When you live in Orlando, Florida, you're always looking for a good pair of sandals. But, let's be honest, I want to wear sandals pretty much everywhere I go anyways, so I'm always looking. And I think I may've found an ideal pair. But first, a question:
If you’re not familiar with huaraches, they’re a sandal made from rubber, leather, or whatever trash can be found by the Tarahumara tribe of Mexico—made popular by the 2009 best-selling book Born to Run by Christopher McDougal. They’re thin, strong, and basically the closest thing to being barefoot. In short, they’re amazing.
Chacos are a bomb-proof, Vibram-rubber-soled sandal that are up for any challenge.
They’re not as bulky as most sandals, yet they fit tightly (in a nice way) around the forefoot. The tightening strap plus the velcro heal support are a strong combination. In addition to that, there’s a hook for varied sizing based on foot-volume size regardless of someone’s individual foot physiology. That makes three areas that can be resized, great for people of almost any foot size.
The soles of the Cairn are thoroughly constructed, but at 14 mm are thin enough to have some flex, to give your foot feel while they’re gripping the ground. (There’s also a zero-drop, i.e. the same thickness from toe and heal.) The construction is strong enough that I feel like you could do basically anything you wanted in these—hike, run, wear casually, enjoy in the water, etc. etc. This is aided by aggressive lugs that increase stability, while shedding mud and debris—as well as sand, if you're like me and you enjoy making the jaunt from Orlando to one of the nearby beaches to play.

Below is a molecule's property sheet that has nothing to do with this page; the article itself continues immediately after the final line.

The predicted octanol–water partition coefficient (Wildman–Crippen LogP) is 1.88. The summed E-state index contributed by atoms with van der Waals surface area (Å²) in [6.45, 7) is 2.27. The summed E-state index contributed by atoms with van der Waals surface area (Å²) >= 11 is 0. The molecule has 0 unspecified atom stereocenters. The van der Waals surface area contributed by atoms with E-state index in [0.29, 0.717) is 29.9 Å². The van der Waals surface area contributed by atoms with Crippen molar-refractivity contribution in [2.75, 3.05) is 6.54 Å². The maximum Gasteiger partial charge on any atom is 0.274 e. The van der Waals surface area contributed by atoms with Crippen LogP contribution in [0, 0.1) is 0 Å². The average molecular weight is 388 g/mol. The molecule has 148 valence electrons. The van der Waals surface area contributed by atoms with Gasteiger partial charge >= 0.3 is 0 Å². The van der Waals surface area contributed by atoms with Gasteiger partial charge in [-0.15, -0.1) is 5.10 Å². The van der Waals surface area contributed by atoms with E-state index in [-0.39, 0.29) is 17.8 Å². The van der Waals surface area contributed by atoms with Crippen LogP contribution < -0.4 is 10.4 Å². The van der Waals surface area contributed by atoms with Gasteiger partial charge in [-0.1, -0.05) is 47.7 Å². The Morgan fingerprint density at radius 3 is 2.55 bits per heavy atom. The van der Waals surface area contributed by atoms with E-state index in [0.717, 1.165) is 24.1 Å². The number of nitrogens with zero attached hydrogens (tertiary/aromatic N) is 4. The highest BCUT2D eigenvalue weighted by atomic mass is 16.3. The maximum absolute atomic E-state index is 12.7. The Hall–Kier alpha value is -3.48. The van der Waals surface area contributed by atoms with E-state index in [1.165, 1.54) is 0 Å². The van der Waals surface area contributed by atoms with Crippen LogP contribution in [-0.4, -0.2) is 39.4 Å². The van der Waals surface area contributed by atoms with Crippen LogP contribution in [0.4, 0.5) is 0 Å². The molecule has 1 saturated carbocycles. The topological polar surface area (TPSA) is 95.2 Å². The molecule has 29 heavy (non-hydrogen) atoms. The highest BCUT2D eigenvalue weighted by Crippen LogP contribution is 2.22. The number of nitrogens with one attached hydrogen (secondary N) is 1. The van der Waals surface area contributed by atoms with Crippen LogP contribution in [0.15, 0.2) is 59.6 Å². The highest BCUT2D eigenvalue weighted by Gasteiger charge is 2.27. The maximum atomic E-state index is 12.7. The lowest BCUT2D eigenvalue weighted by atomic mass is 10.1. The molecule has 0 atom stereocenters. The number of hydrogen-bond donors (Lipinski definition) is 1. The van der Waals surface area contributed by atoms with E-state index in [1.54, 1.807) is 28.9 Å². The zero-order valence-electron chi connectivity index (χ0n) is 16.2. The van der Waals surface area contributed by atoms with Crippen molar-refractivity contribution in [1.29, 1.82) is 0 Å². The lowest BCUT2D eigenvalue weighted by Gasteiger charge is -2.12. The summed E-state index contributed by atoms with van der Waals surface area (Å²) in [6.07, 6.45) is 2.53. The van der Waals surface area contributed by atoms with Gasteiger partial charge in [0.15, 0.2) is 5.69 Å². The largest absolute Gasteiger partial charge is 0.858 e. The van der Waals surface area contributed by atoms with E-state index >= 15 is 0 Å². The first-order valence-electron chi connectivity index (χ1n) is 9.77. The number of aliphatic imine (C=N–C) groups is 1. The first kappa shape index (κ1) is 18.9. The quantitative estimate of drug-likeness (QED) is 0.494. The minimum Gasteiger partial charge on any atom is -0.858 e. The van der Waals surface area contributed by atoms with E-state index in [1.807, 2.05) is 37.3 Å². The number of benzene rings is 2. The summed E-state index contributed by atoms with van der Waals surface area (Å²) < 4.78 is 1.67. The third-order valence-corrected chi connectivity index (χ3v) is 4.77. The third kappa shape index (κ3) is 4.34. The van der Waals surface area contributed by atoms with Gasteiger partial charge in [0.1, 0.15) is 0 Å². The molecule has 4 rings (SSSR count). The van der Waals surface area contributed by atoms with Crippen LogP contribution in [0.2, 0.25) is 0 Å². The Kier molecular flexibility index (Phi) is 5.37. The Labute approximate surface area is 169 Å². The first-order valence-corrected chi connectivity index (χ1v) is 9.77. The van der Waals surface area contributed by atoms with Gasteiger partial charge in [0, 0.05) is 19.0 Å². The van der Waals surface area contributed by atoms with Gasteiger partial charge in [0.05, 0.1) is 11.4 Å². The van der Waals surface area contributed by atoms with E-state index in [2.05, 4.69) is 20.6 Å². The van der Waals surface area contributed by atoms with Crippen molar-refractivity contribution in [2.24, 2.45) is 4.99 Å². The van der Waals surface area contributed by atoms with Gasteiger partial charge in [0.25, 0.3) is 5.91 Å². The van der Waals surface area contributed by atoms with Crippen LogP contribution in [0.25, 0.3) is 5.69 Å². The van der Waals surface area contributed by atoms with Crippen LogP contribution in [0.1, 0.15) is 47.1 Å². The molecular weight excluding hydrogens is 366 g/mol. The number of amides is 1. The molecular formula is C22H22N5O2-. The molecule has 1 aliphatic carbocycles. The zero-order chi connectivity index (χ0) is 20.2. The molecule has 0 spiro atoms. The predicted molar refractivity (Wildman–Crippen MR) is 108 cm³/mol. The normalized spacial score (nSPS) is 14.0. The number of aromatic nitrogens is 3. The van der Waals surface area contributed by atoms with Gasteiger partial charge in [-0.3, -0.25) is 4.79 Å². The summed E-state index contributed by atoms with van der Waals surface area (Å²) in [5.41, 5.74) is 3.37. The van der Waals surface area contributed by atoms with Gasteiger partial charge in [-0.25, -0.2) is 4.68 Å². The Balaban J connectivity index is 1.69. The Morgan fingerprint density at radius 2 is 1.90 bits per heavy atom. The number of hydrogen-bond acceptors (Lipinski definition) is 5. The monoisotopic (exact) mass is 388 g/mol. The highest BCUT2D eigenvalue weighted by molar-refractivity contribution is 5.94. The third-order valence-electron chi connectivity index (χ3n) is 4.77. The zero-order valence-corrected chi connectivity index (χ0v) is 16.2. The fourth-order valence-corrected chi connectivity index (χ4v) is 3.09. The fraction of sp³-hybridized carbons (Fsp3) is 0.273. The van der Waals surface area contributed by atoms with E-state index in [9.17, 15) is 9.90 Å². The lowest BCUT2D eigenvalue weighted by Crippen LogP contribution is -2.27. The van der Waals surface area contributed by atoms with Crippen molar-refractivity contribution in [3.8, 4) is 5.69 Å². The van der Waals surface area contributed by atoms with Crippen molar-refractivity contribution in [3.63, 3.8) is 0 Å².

The sandals are constructed with cord in between the toes. And while that may be seen like it would grate on the space in between the toes, it’s actually quite comfortable. I didn’t have any irritation whatsoever.
They’re also extremely packable, which is always nice on a trip.
For those production-conscious, the Bedrock sandals are assembled in the US with domestic- and foreign-made parts. Because of this, they are resoulable.
Differences in the Cairn 3D
There are a few things that make the Cairn 3D different. First, there’s a little ledge that sits beneath the joints in the toe that gives the toes a little extra leverage. This is helpful if you’re running, walking, or hiking in rain, giving extra traction. Second, they have more grip on the top so it’s more difficult for your foot to slide around. This, however, has the added by-product, along with some additional thickness in the sole of making them have less flexibility.
The soul is also just a wee bit thicker at 16mm, with much of that being an advanced anatomically-molded footbed that adds arch support.
For the people who like extra support, this will likely be a welcome amendment. For me, I hate that, as I don’t like extra distance between them and the ground.